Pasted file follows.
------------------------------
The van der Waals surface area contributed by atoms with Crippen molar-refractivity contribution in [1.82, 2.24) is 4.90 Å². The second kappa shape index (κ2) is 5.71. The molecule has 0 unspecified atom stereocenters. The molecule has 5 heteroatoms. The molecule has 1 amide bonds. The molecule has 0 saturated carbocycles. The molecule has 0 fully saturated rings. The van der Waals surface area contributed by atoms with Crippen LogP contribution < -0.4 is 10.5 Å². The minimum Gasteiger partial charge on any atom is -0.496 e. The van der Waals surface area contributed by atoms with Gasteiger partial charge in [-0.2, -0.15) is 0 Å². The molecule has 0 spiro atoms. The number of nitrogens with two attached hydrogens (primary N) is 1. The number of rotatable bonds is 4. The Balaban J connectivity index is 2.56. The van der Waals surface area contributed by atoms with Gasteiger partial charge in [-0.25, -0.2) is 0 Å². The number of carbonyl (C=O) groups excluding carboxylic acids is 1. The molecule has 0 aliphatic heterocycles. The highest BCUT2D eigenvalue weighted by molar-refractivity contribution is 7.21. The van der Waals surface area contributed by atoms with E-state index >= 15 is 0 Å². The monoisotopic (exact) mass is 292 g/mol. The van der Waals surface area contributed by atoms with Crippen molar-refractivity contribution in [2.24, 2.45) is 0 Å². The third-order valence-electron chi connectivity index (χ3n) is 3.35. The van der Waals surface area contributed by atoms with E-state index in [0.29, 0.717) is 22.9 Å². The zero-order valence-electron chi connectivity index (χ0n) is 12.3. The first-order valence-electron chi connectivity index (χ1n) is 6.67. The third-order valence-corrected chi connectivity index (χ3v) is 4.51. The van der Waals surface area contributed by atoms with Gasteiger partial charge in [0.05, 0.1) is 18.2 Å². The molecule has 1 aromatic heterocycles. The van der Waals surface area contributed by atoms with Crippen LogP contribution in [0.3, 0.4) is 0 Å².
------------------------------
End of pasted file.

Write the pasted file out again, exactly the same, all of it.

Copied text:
The van der Waals surface area contributed by atoms with Crippen molar-refractivity contribution in [1.82, 2.24) is 4.90 Å². The second kappa shape index (κ2) is 5.71. The molecule has 0 unspecified atom stereocenters. The molecule has 5 heteroatoms. The molecule has 1 amide bonds. The molecule has 0 saturated carbocycles. The molecule has 0 fully saturated rings. The van der Waals surface area contributed by atoms with Crippen LogP contribution < -0.4 is 10.5 Å². The minimum Gasteiger partial charge on any atom is -0.496 e. The van der Waals surface area contributed by atoms with Gasteiger partial charge in [-0.2, -0.15) is 0 Å². The molecule has 0 spiro atoms. The number of nitrogens with two attached hydrogens (primary N) is 1. The number of rotatable bonds is 4. The Balaban J connectivity index is 2.56. The van der Waals surface area contributed by atoms with Gasteiger partial charge in [-0.25, -0.2) is 0 Å². The number of carbonyl (C=O) groups excluding carboxylic acids is 1. The molecule has 0 aliphatic heterocycles. The highest BCUT2D eigenvalue weighted by molar-refractivity contribution is 7.21. The van der Waals surface area contributed by atoms with E-state index >= 15 is 0 Å². The monoisotopic (exact) mass is 292 g/mol. The van der Waals surface area contributed by atoms with Crippen molar-refractivity contribution in [2.24, 2.45) is 0 Å². The third-order valence-electron chi connectivity index (χ3n) is 3.35. The van der Waals surface area contributed by atoms with E-state index in [0.29, 0.717) is 22.9 Å². The zero-order valence-electron chi connectivity index (χ0n) is 12.3. The first-order valence-electron chi connectivity index (χ1n) is 6.67. The third-order valence-corrected chi connectivity index (χ3v) is 4.51. The van der Waals surface area contributed by atoms with Gasteiger partial charge in [0.05, 0.1) is 18.2 Å². The molecule has 1 aromatic heterocycles. The van der Waals surface area contributed by atoms with Crippen LogP contribution in [0.3, 0.4) is 0 Å².